but done at the C layer, using the concrete dict API, so no dynamic method lookup/binding or function call dispatch overhead is involved (where (newdict := dict1.copy()).update(dict2) is unavoidably identical to the original two-liner in behavior, performing the work in discrete steps, with dynamic lookup/binding/invocation of methods.

It's also more extensible, as merging three dicts is obvious:

 newdict = {**dict1, **dict2, **dict3}

where using assignment expressions won't scale like that; the closest you could get would be:

 (newdict := dict1.copy()).update(dict2), newdict.update(dict3)

or without the temporary tuple of Nones, but with truthiness testing of each None result:

 (newdict := dict1.copy()).update(dict2) or newdict.update(dict3)

either of which is obviously much uglier, and includes further inefficiencies (either a wasted temporary tuple of Nones for comma separation, or pointless truthiness testing of each update's None return for or separation).

The only real advantage to the assignment expression approach occurs if:

  1. You have generic code that needs handle both sets and dicts (both of them support copy and update, so the code works roughly as you'd expect it to)
  2. You expect to receive arbitrary dict-like objects, not just dict itself, and must preserve the type and semantics of the left hand side (rather than ending up with a plain dict). While myspecialdict({**speciala, **specialb}) might work, it would involve an extra temporary dict, and if myspecialdict has features plain dict can't preserve (e.g. regular dicts now preserve order based on the first appearance of a key, and value based on the last appearance of a key; you might want one that preserves order based on the last appearance of a key so updating a value also moves it to the end), then the semantics would be wrong. Since the assignment expression version uses the named methods (which are presumably overloaded to behave appropriately), it never creates a dict at all (unless dict1 was already a dict), preserving the original type (and original type's semantics), all while avoiding any temporaries.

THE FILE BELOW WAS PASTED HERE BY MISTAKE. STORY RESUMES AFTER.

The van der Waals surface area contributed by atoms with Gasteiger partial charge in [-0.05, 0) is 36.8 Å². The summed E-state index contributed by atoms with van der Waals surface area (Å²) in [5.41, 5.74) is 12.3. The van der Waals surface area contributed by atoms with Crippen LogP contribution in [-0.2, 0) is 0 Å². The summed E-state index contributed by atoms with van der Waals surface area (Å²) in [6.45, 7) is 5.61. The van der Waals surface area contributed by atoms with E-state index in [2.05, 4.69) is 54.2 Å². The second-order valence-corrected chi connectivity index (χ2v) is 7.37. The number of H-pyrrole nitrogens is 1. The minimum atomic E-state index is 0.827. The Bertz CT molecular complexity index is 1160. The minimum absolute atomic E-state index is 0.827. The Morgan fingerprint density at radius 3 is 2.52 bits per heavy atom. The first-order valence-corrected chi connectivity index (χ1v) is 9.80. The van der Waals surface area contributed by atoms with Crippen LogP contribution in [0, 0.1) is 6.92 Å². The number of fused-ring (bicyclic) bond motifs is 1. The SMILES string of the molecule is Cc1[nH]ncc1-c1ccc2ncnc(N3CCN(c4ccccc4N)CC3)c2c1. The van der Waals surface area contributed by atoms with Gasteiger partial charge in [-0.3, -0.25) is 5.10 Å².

2

This is an expression for Python 3.5 or greater that merges dictionaries using reduce:

>>> from functools import reduce
>>> l = [{'a': 1}, {'b': 2}, {'a': 100, 'c': 3}]
>>> reduce(lambda x, y: {**x, **y}, l, {})
{'a': 100, 'b': 2, 'c': 3}

Note: this works even if the dictionary list is empty or contains only one element.

2

For Python 3:

from collections import ChainMap
a = {"a":1, "b":2}
b = {"c":5, "d":8}
dict(ChainMap(a, b))  # {"a":1, "b":2, "c":5, "d":8}

If you have the same key in both dictionaries, ChainMap will use the first key's value and ignores the second key's value. Cheers!

1

The question is tagged python-3x but, taking into account that it's a relatively recent addition and that the most voted, accepted answer deals extensively with a Python 2.x solution, I dare add a one liner that draws on an irritating feature of Python 2.x list comprehension, that is name leaking...

$ python2
Python 2.7.13 (default, Jan 19 2017, 14:48:08) 
[GCC 6.3.0 20170118] on linux2
Type "help", "copyright", "credits" or "license" for more information.
>>> x = {'a':1, 'b': 2}
>>> y = {'b':10, 'c': 11}
>>> [z.update(d) for z in [{}] for d in (x, y)]
[None, None]
>>> z
{'a': 1, 'c': 11, 'b': 10}
>>> ...

I'm happy to say that the above doesn't work any more on any version of Python 3.

  • Dear future down-voter, could you please: 1. consider that my answer is correct w/r to the original question; 2. if, otoh, you indeed consider my answer not appropriate for the site down voting is not the right action to perform, you should rather flag my answer as "in need of moderator intervention" and explain why you think that my answer isn't appropriate — if you were convincing, then a moderator could remove my answer leaving you fully satisfied; 3. if you think my answer is not appropriate but you are lazy, you can of course just down vote... it's your right, isn't it? – gboffi Apr 11 '18 at 8:42
  • 1
    @clacke I'd like to thank you for the comment. It made me smile! If I had to vote the single feature of Python 2 that made the case for breaking backwards compatibility, for me it's name leaking in comprehensions – gboffi Apr 11 '18 at 8:52
1

I was curious if I could beat the accepted answer's time with a one line stringify approach: